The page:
Creating a state machine for parsing an HTTP request

A deterministic finite state machine can be used to implement a very fast way to parse an input sequence. It takes only one pass in the input sequence, and minimal actions at each step. Unfortunately, this model has limitations - it is not always possible to construct a DFA for an existing Nondeterministic finite state machine (regular expression, grammar). Or even if it is possible to build, an automaton may have too many states.

Nevertheless, I decided to try to create a parser for the HTTP request based on the DCA. The main task is not just to check the correctness of the HTTP request, but to select elements in the input line that correspond to certain values ​​of the HTTP request fields. An automaton must be generated from the BNF rules (scattered across) RFC2616. Everything is implemented in C #, the output machine is also in C #. Although it is clear that when the machine is ready to generate it in any language, in any form is not a problem.

The following chain of actions was implemented to generate DFAs:
1. Analysis of BNF rules
2. Creation of NKA based on them
3. Conversion of NKA into DKA
4. Minimization of DKA
5. Creating files with source text and conversion table

I used Irony to parse BNF grammar, ABNF grammar is well described in RFC5234. According to the syntax tree, the program builds the NKA according to the rules of Thomson. Standard algorithms were used to convert an NFA to a DFA and minimize it; I will not describe them either.

Since the HTTP message is a relatively simple object, the output of the parser is a class (this is enough), with fields corresponding to the HTTP headers. In order for the machine to parse the message during the passage, simple actions modifying the class variables are added to the necessary states in the DCA during generation. For example, you need to get the value of the Host header, in the class there are two variables, the beginning and the end of the header. In states that are triggered when the machine goes by the value of the Host field, actions are added to change these variables. In DKA itself, it is impossible to determine which state is responsible for what, in practice. Therefore, the states are marked when creating the NKA, and then these labels are saved, with all transformations of the automaton. To simplify marking states and assigning actions, a simple language was made, in which the names of the variables are set and what values ​​they will receive. Based on this data, a class is then generated into which the parser puts the result of the work.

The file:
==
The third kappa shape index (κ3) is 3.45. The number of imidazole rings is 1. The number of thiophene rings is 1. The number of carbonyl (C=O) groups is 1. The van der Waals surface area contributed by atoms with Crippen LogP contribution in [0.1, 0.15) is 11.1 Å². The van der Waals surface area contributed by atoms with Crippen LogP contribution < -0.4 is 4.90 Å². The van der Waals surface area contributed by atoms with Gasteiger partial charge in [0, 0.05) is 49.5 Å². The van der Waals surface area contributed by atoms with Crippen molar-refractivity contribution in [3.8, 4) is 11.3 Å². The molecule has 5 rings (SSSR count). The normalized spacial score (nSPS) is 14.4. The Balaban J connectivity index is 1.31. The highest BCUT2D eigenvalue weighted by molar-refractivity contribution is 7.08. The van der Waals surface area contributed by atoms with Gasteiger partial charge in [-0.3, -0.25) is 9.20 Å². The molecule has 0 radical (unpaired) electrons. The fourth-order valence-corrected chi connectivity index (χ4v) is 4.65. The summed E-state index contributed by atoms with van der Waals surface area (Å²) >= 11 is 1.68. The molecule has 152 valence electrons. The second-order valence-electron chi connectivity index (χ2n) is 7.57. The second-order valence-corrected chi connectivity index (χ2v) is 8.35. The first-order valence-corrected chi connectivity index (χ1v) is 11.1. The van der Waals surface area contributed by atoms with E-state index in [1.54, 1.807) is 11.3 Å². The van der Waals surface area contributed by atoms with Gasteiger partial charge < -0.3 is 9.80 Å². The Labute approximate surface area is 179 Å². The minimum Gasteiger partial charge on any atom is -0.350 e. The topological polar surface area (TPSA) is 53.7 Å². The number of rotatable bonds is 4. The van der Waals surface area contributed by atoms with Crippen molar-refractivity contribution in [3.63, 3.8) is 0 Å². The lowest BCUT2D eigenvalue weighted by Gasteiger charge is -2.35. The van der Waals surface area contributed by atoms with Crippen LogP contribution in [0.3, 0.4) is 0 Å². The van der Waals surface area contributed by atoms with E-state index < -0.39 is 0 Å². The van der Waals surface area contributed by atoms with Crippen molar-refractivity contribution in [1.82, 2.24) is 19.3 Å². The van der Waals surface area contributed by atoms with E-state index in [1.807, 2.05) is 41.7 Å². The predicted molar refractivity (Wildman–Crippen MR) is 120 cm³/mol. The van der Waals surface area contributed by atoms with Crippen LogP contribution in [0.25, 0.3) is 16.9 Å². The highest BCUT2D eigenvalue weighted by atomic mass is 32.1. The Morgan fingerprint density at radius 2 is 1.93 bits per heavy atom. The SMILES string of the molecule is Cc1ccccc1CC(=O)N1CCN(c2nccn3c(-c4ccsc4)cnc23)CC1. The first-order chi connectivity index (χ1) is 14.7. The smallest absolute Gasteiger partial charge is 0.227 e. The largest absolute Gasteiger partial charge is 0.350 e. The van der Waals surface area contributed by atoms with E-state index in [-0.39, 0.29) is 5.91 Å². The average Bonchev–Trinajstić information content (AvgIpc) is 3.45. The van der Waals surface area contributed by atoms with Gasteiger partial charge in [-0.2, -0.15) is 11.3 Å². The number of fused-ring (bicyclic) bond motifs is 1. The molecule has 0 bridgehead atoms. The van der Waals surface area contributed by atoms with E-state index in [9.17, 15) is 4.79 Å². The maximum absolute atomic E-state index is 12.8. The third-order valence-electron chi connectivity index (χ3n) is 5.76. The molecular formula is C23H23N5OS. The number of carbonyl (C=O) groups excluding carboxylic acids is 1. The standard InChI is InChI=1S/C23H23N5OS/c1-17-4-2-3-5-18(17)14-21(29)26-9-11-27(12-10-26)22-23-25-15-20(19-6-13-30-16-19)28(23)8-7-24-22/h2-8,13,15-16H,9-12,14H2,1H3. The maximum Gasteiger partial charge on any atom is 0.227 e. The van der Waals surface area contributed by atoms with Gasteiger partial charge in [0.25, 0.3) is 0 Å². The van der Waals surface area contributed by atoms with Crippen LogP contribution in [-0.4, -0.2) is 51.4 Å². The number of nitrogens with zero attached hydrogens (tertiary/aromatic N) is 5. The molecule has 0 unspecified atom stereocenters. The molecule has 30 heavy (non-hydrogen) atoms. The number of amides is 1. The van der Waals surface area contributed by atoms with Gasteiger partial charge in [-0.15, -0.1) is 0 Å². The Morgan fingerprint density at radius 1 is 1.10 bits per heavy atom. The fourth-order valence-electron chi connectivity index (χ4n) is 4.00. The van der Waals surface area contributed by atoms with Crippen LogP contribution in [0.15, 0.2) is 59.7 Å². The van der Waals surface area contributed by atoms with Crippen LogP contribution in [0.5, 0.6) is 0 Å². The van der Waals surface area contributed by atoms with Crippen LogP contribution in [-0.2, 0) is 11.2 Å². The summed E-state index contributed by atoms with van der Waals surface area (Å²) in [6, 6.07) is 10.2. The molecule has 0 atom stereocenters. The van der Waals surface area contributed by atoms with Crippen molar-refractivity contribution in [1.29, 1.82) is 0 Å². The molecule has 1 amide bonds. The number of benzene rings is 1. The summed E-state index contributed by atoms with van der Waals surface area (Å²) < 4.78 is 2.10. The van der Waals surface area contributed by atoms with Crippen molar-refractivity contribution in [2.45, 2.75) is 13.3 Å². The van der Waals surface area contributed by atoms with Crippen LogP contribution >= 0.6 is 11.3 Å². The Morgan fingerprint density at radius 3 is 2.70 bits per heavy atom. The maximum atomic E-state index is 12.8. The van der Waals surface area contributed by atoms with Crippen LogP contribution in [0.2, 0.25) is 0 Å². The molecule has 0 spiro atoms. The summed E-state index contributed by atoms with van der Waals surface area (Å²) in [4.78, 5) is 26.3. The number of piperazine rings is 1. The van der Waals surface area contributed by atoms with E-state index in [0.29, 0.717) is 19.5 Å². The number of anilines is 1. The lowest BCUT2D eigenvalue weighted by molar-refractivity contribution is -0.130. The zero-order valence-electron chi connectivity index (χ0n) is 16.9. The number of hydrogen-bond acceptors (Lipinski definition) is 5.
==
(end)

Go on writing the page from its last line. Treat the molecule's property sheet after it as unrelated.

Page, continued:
A similar approach is used in regular expressions (although not all implementations do the conversion to DCA). But having direct access to the machine, it is possible to make a number of interesting optimizations. For example, the Content-Lenght field contains the length of the message body; for this field, conversion to number occurs directly in the machine; at the output, we have a field of the int ContentLenght class. Another interesting optimization, for example, a set of methods (GET, HOST ...) is defined for an HTTP request. At the output of the parser, you can immediately get the constant corresponding to the method. And all this in one pass.

It is also very important that the parser accepts an array of bytes as an input, this is especially true for modern languages ​​like C #, where a string is not an array of bytes as in C ++, and you can’t do with simple pointer casting here.

In general, the system is as follows. There is a BNF grammar, and a description of the class that we want to get on the output. All this is fed to the input of the generator, and we get the DFA in C #. With a ready-made machine, you can work as follows: In practice, a DCA for an HTTP request contains up to a minimum of 150K states, after 1K-2K. It is clear, firstly, that 1K-2K is quite acceptable for real use. Secondly, it’s 150K states, it requires some memory and time to calculate (at least in my implementation) - minutes x-tsat. The parser speed is very high, a formal rough estimate for this approach is ~ С * O (n), and it is probably difficult to fundamentally improve it. In reality, the parser in C # on my machine managed to parse a message of 220 bytes in length 1M in 3.3 seconds.

dfa.Parse(message0, 0, message0.Length);

Console.WriteLine("Method: {0}", dfa.Method);
Console.WriteLine("Request-URI: |{0}|", dfa.RequestUri.ToString());
Console.WriteLine("Host: |{0}|", dfa.Host.ToString());
Console.WriteLine("Content-Type: |{0}|", dfa.ContentType.Value.ToString());
Console.WriteLine("Content-Length: {0}", dfa.ContentLength);
Console.WriteLine("Referer: |{0}|", dfa.Referer.ToString());

The source code of the project is available: I

tried to make the code at the output of the generator accurate, but the generator itself is slightly (if not to say more) in draft form. It’s good (just not during debugging) that such systems can hardly glitch slightly, it either works or does not work, in this case it works.

Update: the “compiler” of the machine in the form of a separate utility lives here .

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